Synovial cell sarcoma in Cats and Dogs
What are synovial cell sarcomas?
Synovial cell sarcoma is a malignant (cancerous) tumor that arises from cells called synoviocytes in the joint capsule and
tendon sheath. These tumors are rare in cats and in dogs tend to occur in large breed dogs, with a predisposition for flat-
coated and golden retrievers. They typically involve the larger joints such as the stifle, elbow, and shoulder but any joint
can be affected. The most common symptom is lameness, which can be mistaken for other types of orthopedic conditions.
The diagnosis of this type of tumor is controversial and
immunohistochemistry (a process of localizing proteins in cells of a
tissue section using antibodies) is recommended to distinguish it from other types of joint tumors.

How are the treatment options for synovial cell sarcomas in cats and dogs?
Limb amputation is recommended for treatment of the local tumor in order to minimize the chance of the tumor growing
back. The role of chemotherapy in controlling this type of tumor is not known but human studies suggest that synovial cell
sarcomas respond to anthracyclines- and ifosfamide- based chemotherapy. Synovial cell sarcomas are locally aggressive
and with the potential to
metastasize (spread) to distant organs throughout the body, namely the regional lymph nodes and
lungs. Up to 32% of dogs with this type of tumor have evidence of metastasis at diagnosis and 54% by the time of death.
Compared to other
soft tissue sarcomas, synovial cell sarcomas have a higher risk of metastasis and the pet's prognosis
depends on the stage of the disease and level of surgical removal aggressiveness.

What is the prognosis for pets with synovial cell sarcoma?
Dogs with evidence of metastasis to lymph node or lung at the time of diagnosis have a median survival time of less than 6
months compared to 36 months for dogs who have no evidence of metastasis. The median survival of dogs treated with
amputation is 850 days compared to 455 days for those treated with local surgery only.

Does cancer cause pain in pets?
Pain is common in pets with cancer, with some tumors causing more pain than others. In addition to pain caused by the
actual tumors, pets will also experience pain associated with cancer treatments such as surgery, radiation therapy or
chemotherapy. Untreated pain decreases the pet's quality of life, and prolongs recovery from the illness, treatment or
injury. It is, therefore, essential that veterinary teams that are taking care of pets with cancer should also play a vital role in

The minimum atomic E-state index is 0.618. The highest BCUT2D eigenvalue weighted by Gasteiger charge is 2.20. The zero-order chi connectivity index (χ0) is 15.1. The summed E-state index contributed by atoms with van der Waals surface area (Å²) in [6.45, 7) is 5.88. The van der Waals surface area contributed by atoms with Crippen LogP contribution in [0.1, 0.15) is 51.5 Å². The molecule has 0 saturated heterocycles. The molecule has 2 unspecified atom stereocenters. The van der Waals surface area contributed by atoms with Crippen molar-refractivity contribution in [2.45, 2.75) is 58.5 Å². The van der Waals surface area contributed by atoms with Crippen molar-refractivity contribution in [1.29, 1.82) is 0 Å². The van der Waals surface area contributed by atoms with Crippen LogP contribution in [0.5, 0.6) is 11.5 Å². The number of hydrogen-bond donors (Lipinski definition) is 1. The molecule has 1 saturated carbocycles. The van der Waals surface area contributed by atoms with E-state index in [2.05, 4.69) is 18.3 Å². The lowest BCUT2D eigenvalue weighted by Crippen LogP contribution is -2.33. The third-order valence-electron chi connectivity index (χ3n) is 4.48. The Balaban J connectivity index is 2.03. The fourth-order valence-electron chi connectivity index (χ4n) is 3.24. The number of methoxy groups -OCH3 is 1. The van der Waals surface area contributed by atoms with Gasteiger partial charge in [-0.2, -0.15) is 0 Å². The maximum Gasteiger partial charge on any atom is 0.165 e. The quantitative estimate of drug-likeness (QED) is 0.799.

educating pet owners about recognizing and managing pain in their pets. The best way to manage cancer pain in pets is to
prevent it, a term referred to as preemptive pain management. This strategy anticipates pain ahead of time and
administers pain medication before the pet actually experiences pain, thus ensuring the pet's maximum comfort.

To learn more about which tumors are likely to cause a lot of pain, how to recognize pain in pets with cancer and what
cancer pain management options are available for your pet, please visit the
Cancer Pain Management section.

How important is nutritional support for pets with cancer?
Cancer cachexia (a term referring to progressive severe weight loss) is frequently observed in pets with cancer. Pets with
cancer lose weight partly because of lack of appetite and partly because of cancer-induced altered metabolism. Some of
the causes for decreased appetite are related to the cancer itself (for example, tumors may physically interfere with food
chewing, swallowing, and digestion process) and some may be related to the side effects of cancer treatment (for example,
some chemotherapy drugs cause nausea and vomiting, and radiation therapy can cause mouth inflammation).

Proper nutrition while undergoing cancer treatment is essential to maintain your pet's strength, improve survival times,
quality of life and maximize response to therapy. Adequate nutritional support was shown to decrease the duration of
hospitalization, reduce post-surgery complications and enhance the healing process. Additionally, pets with cancer need to
be fed diets specifically designed to provide maximum benefit and nutritional support for the patient. To learn more, please
visit the
Cancer Nutrition section.

How do I find a qualified veterinary oncologist?
To locate a qualified veterinary oncologist worldwide who can discuss with you appropriate cancer treatment plan for your
pet's cancer condition, please visit the "
Locate a veterinary oncologist" section.  

Are there any clinical trials investigating new treatments for synovial cell sarcoma in cats or dogs?
There are several clinical trials ongoing for dogs with soft tissue sarcomas in pets, which are partially funded by the
institutions. To learn more about these trials, please visit the
Clinical Trials for Soft Tissue Sarcoma in Dogs section.

Additionally, there are several clinical trials available for cats and dogs with any tumor type for which your pet may qualify.
To learn more these trials (which are partially or fully funded by the institutions), please visit the
Dog Clinical Trials (any
tumor type) or Cat Clinical Trials (any tumor type) section.  

To learn more about veterinary clinical trials in general, please visit the
Pet Clinical Trials section.


Additional online resources:

Sources:    
  • Withrow Stephen J, and David M. Vail. Small Animal Clinical Oncology. St Louis: Saunders Elsevier, 2007.
  • Morrison Wallace B. Cancer in Dogs and Cats: Medical and Surgical Management. Baltimore: Williams&Wilkins, 1998.
© 2007 Pet Cancer Center. ALL RIGHTS RESERVED.
Last updated 4/10/13
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Synovial cell sarcoma
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